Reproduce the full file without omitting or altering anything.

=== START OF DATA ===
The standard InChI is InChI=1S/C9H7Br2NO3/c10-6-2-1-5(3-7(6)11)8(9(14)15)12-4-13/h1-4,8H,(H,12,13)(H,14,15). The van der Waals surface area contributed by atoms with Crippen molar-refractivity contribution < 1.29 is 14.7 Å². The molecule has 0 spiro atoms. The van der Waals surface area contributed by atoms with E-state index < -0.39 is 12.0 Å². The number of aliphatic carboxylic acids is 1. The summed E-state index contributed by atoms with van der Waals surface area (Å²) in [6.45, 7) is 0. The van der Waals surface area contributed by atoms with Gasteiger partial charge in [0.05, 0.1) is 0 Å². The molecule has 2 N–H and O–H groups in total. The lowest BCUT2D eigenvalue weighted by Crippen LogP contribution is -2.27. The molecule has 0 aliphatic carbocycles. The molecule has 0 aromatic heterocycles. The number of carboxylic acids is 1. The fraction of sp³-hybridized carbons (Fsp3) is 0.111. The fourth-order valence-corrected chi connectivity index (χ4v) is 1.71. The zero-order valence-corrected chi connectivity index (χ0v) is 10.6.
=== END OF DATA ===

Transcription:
The standard InChI is InChI=1S/C9H7Br2NO3/c10-6-2-1-5(3-7(6)11)8(9(14)15)12-4-13/h1-4,8H,(H,12,13)(H,14,15). The van der Waals surface area contributed by atoms with Crippen molar-refractivity contribution < 1.29 is 14.7 Å². The molecule has 0 spiro atoms. The van der Waals surface area contributed by atoms with E-state index < -0.39 is 12.0 Å². The number of aliphatic carboxylic acids is 1. The summed E-state index contributed by atoms with van der Waals surface area (Å²) in [6.45, 7) is 0. The van der Waals surface area contributed by atoms with Gasteiger partial charge in [0.05, 0.1) is 0 Å². The molecule has 2 N–H and O–H groups in total. The lowest BCUT2D eigenvalue weighted by Crippen LogP contribution is -2.27. The molecule has 0 aliphatic carbocycles. The molecule has 0 aromatic heterocycles. The number of carboxylic acids is 1. The fraction of sp³-hybridized carbons (Fsp3) is 0.111. The fourth-order valence-corrected chi connectivity index (χ4v) is 1.71. The zero-order valence-corrected chi connectivity index (χ0v) is 10.6.